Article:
At the first ever International Summit on Cooperatives in Quebec in October 2012 organized by the Des Jardin Cooperative group, speakers from around the world talked about the application of the cooperative model in multiple industries.
The global cooperative movement employs over 100 million people with total revenue equal to the 10th largest economy in the world. In industries from electrical power generation and distribution, sports ownership, retail and health care services, cooperatives serve 800 million members. Many consultants expect this to be the fastest growing business model between now and 2020.
If we do not define our future, others will do it for us.
I believe many of the conference insights apply to U.S. credit unions. One of the most important was that as governments’ debt and spending deficits cause them to distance themselves from the financial well-being of their citizens, cooperatives have a unique opportunity.
Some of the common findings for cooperative success, especially compared to shareholder companies or government managed firms, were noted as follows:
Co-ops create common wealth and social capital; businesses create individual wealth.
Co-ops respond differently to shocks—they are more resilient and sustainable than the for-profits, and they have countercyclical capability in crisis.
Co-ops align with long-term value creation for the society—they focus on sharing and distribution, not just accumulation.
Co-ops introduction to markets is frequently innovative, disruptive of the status quo, and creates new growth models.
Co-ops have a singular focus: Members’ interests are at the core of decision-making.
Co-ops compete in markets and provide options beyond private capital or government solutions. Economic development options become more pluralistic.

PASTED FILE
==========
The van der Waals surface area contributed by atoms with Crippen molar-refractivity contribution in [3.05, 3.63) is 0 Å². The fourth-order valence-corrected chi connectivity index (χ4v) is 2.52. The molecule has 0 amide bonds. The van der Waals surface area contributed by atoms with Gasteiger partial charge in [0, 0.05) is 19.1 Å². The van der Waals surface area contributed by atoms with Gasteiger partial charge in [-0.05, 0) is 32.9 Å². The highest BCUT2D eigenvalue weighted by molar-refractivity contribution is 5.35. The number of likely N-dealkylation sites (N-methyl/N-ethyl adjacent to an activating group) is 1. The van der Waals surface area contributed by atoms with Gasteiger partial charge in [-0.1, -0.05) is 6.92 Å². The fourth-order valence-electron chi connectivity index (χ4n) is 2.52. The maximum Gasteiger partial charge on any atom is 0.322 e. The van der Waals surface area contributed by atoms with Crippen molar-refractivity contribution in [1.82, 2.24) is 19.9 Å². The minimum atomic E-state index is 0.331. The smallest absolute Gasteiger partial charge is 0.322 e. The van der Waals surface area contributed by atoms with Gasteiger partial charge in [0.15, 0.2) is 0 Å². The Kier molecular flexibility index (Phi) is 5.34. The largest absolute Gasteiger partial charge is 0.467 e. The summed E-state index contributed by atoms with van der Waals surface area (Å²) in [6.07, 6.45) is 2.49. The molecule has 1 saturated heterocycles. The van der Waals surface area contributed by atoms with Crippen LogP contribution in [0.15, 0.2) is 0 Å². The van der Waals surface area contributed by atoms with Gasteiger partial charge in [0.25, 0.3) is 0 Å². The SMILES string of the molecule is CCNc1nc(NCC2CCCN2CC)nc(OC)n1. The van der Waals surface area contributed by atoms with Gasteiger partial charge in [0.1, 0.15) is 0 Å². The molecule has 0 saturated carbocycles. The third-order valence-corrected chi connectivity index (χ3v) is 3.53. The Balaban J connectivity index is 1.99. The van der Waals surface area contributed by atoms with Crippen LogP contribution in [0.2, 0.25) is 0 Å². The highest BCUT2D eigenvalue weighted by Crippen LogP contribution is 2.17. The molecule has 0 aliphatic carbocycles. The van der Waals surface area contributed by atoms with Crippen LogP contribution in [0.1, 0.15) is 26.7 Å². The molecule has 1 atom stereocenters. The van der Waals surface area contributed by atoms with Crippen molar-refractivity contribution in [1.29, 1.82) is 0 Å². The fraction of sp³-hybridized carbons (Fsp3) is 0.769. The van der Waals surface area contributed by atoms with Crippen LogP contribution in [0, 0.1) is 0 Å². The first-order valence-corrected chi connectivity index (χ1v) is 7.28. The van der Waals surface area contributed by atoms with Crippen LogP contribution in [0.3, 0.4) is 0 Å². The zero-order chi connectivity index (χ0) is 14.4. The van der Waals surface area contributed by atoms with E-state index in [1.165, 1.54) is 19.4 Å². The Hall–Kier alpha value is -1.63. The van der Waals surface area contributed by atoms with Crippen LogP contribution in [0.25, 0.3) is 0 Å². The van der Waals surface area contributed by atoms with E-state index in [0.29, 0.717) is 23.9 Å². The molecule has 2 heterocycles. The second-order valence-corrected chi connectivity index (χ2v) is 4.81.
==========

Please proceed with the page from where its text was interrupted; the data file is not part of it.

Speakers from the economics profession viewed cooperatives as engines for transformational, not just cyclical, change. Nobel Prize winning economist Michael Spence commented:
I believe the cooperative model is now an important part of achieving individual and social goals. It is dynamic... resilient and certainly better adapted to the present and likely future conditions than many of the standard corporate leveraged models. Cooperatives can handle shocks and fluctuations better than many models... no model is completely insulated from large economic shocks... (but) being protected means having a model that adapts quickly, fairly, and effectively to changing conditions... On that score the cooperative model has proved effective."
There was concern about the stranglehold of shareholder-model concepts on cooperative thinking and assessments. Noted was the fact that general financial regulators are affected. They have difficulty understanding cooperative credit unions and mutuals because these models lack the public, ongoing market signals and coverage that help illume the performance of shareholder finance firms.
The absence of measures rooted in cooperative value was stated. Co-ops’ lack of traditional market share price tracking led to the observation that co-ops have quiet power, not the acclaim that successful corporate firms attract.
But also noted was the advantage of cooperatives in their prophetic role, their ability to define a new future and then change the present to accomplish it. Delegates suggested that cooperatives must create their own "hopes" or risk submission to the status quo, that is, existing ways of doing and distributing economic results.